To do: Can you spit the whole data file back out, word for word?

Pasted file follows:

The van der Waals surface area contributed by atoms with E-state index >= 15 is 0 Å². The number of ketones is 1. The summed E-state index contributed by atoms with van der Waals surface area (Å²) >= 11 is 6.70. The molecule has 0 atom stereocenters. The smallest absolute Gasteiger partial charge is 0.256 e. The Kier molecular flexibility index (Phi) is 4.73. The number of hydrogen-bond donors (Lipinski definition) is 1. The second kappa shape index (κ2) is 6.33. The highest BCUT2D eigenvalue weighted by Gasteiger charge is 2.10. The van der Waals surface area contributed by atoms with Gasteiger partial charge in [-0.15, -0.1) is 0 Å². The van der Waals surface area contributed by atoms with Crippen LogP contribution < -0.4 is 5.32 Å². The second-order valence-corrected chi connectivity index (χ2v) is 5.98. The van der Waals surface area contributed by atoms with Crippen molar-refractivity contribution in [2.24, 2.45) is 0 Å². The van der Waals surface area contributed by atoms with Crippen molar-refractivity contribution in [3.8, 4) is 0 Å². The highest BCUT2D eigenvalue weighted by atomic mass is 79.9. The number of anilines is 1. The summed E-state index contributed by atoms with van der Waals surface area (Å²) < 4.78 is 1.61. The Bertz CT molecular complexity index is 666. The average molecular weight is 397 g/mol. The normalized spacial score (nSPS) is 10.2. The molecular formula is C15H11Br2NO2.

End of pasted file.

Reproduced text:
The van der Waals surface area contributed by atoms with E-state index >= 15 is 0 Å². The number of ketones is 1. The summed E-state index contributed by atoms with van der Waals surface area (Å²) >= 11 is 6.70. The molecule has 0 atom stereocenters. The smallest absolute Gasteiger partial charge is 0.256 e. The Kier molecular flexibility index (Phi) is 4.73. The number of hydrogen-bond donors (Lipinski definition) is 1. The second kappa shape index (κ2) is 6.33. The highest BCUT2D eigenvalue weighted by Gasteiger charge is 2.10. The van der Waals surface area contributed by atoms with Gasteiger partial charge in [-0.15, -0.1) is 0 Å². The van der Waals surface area contributed by atoms with Crippen LogP contribution < -0.4 is 5.32 Å². The second-order valence-corrected chi connectivity index (χ2v) is 5.98. The van der Waals surface area contributed by atoms with Crippen molar-refractivity contribution in [2.24, 2.45) is 0 Å². The van der Waals surface area contributed by atoms with Crippen molar-refractivity contribution in [3.8, 4) is 0 Å². The highest BCUT2D eigenvalue weighted by atomic mass is 79.9. The number of anilines is 1. The summed E-state index contributed by atoms with van der Waals surface area (Å²) < 4.78 is 1.61. The Bertz CT molecular complexity index is 666. The average molecular weight is 397 g/mol. The normalized spacial score (nSPS) is 10.2. The molecular formula is C15H11Br2NO2.